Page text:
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How to survive the worst bear market of all time

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source link: https://finance.yahoo.com/news/how-to-survive-the-worst-bear-market-of-all-time-120034754.html
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What to learn from bear markets of the past
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How to survive the worst bear market of all time

Sat, September 24, 2022, 8:49 PM·7 min read

In Tom Wolfe’s famous essay about the 1970s, “The Me Decade,” he wrote about how Americans had abandoned communal thinking in favor of personal wealth. "They took their money and ran," he wrote.

In fact, there wasn’t much money to take.

Today, with the stock market in meltdown mode, it’s natural to look back at other times of financial woe: The Great Recession of 2008-2009. The bursting tech bubble in 2000. The crash of 1987, never mind 1929 — and all manner of mini-downturns and flash crashes in between.

The one that gives me the most dread is the long, soul-sucking slog between 1966 and 1982 — in other words, the 1970s. The stock market went up and down and up and down, but in the end went absolutely nowhere for 16 years (see below.)

Dow chart
Dow chart

Forget about lava lamps, platform shoes, and Farrah Fawcett, to me this is what defined the era.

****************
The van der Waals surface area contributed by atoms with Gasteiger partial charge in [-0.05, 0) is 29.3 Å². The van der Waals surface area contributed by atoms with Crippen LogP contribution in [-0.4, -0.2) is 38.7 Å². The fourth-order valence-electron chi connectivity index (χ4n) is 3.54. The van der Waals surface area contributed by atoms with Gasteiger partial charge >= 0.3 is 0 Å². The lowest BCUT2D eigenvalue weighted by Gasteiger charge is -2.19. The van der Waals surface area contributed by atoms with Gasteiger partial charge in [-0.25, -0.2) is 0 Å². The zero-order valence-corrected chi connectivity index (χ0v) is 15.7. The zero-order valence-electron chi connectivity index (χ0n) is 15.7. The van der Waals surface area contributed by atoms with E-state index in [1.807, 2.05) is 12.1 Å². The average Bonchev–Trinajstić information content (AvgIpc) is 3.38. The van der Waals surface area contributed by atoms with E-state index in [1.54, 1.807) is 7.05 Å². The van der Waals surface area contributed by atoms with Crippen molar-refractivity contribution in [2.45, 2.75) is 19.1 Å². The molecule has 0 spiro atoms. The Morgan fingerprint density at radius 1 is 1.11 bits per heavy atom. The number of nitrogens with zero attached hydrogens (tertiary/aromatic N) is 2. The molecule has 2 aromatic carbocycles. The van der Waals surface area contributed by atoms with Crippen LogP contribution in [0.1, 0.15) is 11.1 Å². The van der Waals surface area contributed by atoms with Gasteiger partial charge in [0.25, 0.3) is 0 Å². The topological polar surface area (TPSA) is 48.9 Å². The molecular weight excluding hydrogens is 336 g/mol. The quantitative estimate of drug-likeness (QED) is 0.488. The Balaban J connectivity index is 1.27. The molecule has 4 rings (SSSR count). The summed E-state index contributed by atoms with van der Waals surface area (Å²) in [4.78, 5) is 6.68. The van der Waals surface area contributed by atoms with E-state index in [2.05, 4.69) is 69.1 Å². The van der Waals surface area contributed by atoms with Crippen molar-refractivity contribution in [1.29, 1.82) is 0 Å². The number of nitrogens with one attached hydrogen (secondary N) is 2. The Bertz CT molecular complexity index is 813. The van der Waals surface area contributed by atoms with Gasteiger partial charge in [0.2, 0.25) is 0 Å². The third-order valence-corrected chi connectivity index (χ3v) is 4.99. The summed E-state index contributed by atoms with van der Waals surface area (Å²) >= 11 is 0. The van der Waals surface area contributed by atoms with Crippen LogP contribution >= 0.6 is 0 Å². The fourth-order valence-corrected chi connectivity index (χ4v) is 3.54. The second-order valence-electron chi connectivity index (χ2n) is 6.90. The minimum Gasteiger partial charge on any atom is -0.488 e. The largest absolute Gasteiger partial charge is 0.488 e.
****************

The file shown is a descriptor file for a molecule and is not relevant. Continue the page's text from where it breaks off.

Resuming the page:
What was it like back then? What can we learn from that time? And are we set up for a repeat performance?

Before we get to that, let’s examine the 1970s market. The most devastating take comes from looking at the Dow Jones Industrial Average. In January 1966, the Dow hit 983, a level it would not exceed until October 1982, when the Dow Jones closed at 991. The S&P 500 was almost as bad. After peaking in November of 1968 at 108, the S&P stalled, then touched 116 in January of 1973, stalled again and finally broke out in May 1982.

Why did the market go sideways for 16 years? Mostly it was soaring inflation and interest rates. Monthly CPI climbed from .9% in January 1966 to 13.6% in June 1980. Meanwhile, gas prices went from 30 cents a gallon to $1. To fight this inflation, the Federal Reserve raised the Fed Funds rate from 4.6% in 1966 all the way to 20% in 1981. That was bad for the market because higher interest rates make future company earnings, and ergo stocks, less valuable. Which in part explains the market’s swoon year to date.

American economist and Under Secretary of the Treasury for International Affairs Paul Volcker (1927 - 2019) (left) and politician and US Secretary of the Treasury George P Shultz talk during the annual International Monetary Fund (IMF) meeting, Washington DC, September 26, 1972. (Photo by Benjamin E. 'Gene' Forte/CNP/Getty Images)
American economist and Under Secretary of the Treasury for International Affairs Paul Volcker (1927 - 2019) (left) and politician and US Secretary of the Treasury George P Shultz talk during the annual International Monetary Fund (IMF) meeting, Washington DC, September 26, 1972. (Photo by Benjamin E. 'Gene' Forte/CNP/Getty Images)

According to veteran market analyst Sam Stovall, fears of repeating the errors made in the '70s are influencing the Federal Reserve’s actions today.


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